Erin Janetski, Holly Travis, Victoria Stone, and Anne Simmons presented workshops at the Pennsylvania Science Teachers Association Annual Conference on December 1, 2016, at the Penn State Conference Center Hotel in State College, Pennsylvania.
The conference focused on sharing new approaches and strategies for teaching and learning in all science disciplines and across all levels, from pre-K to college. Workshop participants included teachers, administrators, and environmental center educators from Pennsylvania and surrounding regions.
Janetski reported the results of a survey given to a high school environmental science class to evaluate the impact of participation in a water quality citizen science activity on students’ sense of engagement and competence in science. Developed by Janetski as her graduate thesis project, the Western
Pennsylvania Water Watch program was funded by the Pennsylvania Department of Environmental Protection, and will be expanded to include several additional classes from a local high school this spring.
Travis discussed the impact of participation in citizen science activities with two different undergraduate student populations: early childhood/special education majors, and biology non-majors taking an ecology-based liberal studies science course. Both groups participated in online citizen science activities
sponsored by organizations such as Zooniverse, Scientific American, and the Cornell Lab of Ornithology.
Positive results were noted in varying degrees with all groups, offering insight into the development of more engaged citizens with a wide variety of interests and background. This research will be expanded to integrate K-12 public school students and university students majoring in both science and non-science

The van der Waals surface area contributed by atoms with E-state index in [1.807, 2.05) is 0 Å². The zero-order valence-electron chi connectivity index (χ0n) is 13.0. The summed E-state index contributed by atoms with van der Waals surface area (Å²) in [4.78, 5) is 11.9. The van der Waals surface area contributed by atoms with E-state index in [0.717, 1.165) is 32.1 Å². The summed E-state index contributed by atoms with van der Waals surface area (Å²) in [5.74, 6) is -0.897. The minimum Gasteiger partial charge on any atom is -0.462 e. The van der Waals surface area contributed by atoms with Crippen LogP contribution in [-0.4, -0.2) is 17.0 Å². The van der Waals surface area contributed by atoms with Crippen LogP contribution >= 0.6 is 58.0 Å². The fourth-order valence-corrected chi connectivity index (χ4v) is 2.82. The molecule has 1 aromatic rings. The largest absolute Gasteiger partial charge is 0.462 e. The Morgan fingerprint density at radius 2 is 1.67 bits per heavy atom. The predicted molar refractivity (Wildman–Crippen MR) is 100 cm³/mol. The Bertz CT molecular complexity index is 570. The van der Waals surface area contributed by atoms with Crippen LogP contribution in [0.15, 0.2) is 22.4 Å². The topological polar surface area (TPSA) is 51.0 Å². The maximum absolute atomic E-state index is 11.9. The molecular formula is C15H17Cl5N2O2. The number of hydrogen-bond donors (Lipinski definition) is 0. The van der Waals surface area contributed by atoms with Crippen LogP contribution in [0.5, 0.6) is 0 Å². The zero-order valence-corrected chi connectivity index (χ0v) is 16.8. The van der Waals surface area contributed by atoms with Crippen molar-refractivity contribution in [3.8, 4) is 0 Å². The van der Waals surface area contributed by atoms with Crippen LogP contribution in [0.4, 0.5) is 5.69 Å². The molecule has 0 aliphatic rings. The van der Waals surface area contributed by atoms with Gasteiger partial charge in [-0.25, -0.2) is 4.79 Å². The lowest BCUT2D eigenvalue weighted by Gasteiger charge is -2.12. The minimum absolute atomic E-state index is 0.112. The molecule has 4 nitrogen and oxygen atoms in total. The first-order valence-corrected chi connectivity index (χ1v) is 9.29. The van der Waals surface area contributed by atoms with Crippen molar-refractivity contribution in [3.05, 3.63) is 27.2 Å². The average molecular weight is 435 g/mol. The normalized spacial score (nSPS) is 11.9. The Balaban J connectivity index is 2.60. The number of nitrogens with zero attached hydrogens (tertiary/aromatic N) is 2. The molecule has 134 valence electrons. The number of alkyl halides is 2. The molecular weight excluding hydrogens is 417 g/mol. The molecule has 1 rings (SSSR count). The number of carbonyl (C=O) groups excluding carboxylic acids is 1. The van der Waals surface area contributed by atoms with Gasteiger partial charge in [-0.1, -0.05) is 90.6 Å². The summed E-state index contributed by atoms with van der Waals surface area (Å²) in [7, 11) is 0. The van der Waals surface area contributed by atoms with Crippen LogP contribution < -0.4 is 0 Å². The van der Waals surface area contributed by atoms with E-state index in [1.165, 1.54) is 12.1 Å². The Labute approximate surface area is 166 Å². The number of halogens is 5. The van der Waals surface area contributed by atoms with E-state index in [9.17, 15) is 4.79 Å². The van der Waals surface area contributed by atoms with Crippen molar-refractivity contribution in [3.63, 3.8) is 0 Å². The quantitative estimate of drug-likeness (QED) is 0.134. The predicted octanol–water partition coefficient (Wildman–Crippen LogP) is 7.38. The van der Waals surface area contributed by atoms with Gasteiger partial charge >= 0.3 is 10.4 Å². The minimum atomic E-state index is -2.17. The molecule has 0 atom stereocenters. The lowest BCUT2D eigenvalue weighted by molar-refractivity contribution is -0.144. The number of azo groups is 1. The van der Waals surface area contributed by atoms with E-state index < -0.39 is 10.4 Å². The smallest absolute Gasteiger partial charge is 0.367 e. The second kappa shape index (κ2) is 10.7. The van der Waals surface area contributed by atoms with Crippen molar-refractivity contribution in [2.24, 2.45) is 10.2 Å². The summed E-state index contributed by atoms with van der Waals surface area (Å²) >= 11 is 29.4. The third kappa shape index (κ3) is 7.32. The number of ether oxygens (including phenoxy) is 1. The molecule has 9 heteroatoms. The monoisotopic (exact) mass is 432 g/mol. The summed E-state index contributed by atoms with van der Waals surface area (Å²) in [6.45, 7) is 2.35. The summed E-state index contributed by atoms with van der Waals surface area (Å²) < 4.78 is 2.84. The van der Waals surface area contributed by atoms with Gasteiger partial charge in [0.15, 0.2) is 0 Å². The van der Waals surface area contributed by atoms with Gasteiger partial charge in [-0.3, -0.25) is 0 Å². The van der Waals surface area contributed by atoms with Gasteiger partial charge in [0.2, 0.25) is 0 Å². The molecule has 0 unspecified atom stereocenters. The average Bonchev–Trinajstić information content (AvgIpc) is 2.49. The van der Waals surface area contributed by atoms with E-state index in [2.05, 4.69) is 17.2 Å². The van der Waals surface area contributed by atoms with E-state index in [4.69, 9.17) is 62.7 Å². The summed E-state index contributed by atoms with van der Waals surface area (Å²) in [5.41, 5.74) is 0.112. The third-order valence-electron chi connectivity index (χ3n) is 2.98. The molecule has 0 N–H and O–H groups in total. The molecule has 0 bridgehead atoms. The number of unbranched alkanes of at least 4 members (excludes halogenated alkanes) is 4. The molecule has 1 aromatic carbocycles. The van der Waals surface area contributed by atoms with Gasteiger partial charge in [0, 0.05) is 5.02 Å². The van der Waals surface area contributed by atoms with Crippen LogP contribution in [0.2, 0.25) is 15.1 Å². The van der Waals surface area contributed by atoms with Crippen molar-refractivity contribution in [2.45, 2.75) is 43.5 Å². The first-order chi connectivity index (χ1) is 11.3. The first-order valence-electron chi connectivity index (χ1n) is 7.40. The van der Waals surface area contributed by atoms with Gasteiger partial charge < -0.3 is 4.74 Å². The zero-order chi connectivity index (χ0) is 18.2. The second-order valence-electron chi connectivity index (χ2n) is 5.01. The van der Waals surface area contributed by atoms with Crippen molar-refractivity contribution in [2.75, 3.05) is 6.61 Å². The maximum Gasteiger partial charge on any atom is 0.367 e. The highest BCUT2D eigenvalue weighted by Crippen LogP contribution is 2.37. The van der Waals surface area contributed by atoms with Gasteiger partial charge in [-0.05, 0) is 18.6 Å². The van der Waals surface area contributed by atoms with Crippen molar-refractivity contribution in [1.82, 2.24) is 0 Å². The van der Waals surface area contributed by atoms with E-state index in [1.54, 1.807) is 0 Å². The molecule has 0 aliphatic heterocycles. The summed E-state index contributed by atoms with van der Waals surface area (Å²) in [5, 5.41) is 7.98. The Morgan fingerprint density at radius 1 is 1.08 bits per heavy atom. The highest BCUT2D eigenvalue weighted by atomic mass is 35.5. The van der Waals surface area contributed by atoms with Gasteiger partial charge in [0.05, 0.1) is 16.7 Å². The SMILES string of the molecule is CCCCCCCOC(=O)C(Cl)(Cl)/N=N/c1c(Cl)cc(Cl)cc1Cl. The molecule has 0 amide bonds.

fields in hands-on water quality sampling that will benefit the community and inform water management practices in the region.
Stone and Simmons presented survey research and interactive lessons for elementary and high school students. The survey research was conducted in the Disease and Vector Ecology Laboratory with Tom Simmons and presented at the 2016 IUP Undergraduate Scholars Forum
and the Women in Mathematics, Science, and Technology Program.
The interactive lessons focused on tick behavior, life cycles, and identification as well as personal protective behaviors, including how to dress for a walk in the woods, safe tick removal, and Lyme disease symptoms.
At the statewide conference, Stone reinforced the need to educate students about tick ecology and personal protective behaviors because 25 percent of the confirmed cases of Lyme disease across the United States in 2015 were in Pennsylvania. In addition, Stone’s survey
research at IUP indicated that many college-age students do not use personal protective behaviors to reduce their Lyme disease risk.
Erin Janetski and Holly Travis at the Penn Stater Conference Center in State College at the 2016 PSTA Conference
Victoria Stone demonstrated how to teach the complex two-year life cycle of the blacklegged tick to elementary school students.
Department of Biology